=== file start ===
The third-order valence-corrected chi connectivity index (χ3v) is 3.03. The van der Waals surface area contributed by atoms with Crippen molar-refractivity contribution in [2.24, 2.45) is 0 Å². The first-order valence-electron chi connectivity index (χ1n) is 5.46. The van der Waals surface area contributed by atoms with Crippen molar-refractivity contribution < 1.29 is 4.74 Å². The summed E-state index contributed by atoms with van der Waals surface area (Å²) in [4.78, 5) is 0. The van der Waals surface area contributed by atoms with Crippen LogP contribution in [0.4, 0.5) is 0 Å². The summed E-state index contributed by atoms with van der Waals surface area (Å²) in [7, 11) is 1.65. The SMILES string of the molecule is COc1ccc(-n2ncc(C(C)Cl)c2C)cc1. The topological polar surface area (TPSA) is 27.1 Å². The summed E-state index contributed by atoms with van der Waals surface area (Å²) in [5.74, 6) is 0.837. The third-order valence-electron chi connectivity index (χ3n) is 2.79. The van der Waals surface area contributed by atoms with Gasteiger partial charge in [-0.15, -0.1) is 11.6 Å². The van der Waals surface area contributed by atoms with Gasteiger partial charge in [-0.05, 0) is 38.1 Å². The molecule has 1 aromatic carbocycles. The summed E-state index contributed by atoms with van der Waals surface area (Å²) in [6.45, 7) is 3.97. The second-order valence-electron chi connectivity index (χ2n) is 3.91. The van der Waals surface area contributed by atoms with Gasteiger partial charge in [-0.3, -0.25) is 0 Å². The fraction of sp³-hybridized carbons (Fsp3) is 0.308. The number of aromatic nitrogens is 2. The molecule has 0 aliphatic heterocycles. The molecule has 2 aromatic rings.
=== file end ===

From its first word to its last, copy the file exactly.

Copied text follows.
The third-order valence-corrected chi connectivity index (χ3v) is 3.03. The van der Waals surface area contributed by atoms with Crippen molar-refractivity contribution in [2.24, 2.45) is 0 Å². The first-order valence-electron chi connectivity index (χ1n) is 5.46. The van der Waals surface area contributed by atoms with Crippen molar-refractivity contribution < 1.29 is 4.74 Å². The summed E-state index contributed by atoms with van der Waals surface area (Å²) in [4.78, 5) is 0. The van der Waals surface area contributed by atoms with Crippen LogP contribution in [0.4, 0.5) is 0 Å². The summed E-state index contributed by atoms with van der Waals surface area (Å²) in [7, 11) is 1.65. The SMILES string of the molecule is COc1ccc(-n2ncc(C(C)Cl)c2C)cc1. The topological polar surface area (TPSA) is 27.1 Å². The summed E-state index contributed by atoms with van der Waals surface area (Å²) in [5.74, 6) is 0.837. The third-order valence-electron chi connectivity index (χ3n) is 2.79. The van der Waals surface area contributed by atoms with Gasteiger partial charge in [-0.15, -0.1) is 11.6 Å². The van der Waals surface area contributed by atoms with Gasteiger partial charge in [-0.05, 0) is 38.1 Å². The molecule has 1 aromatic carbocycles. The summed E-state index contributed by atoms with van der Waals surface area (Å²) in [6.45, 7) is 3.97. The second-order valence-electron chi connectivity index (χ2n) is 3.91. The van der Waals surface area contributed by atoms with Gasteiger partial charge in [-0.3, -0.25) is 0 Å². The fraction of sp³-hybridized carbons (Fsp3) is 0.308. The number of aromatic nitrogens is 2. The molecule has 0 aliphatic heterocycles. The molecule has 2 aromatic rings.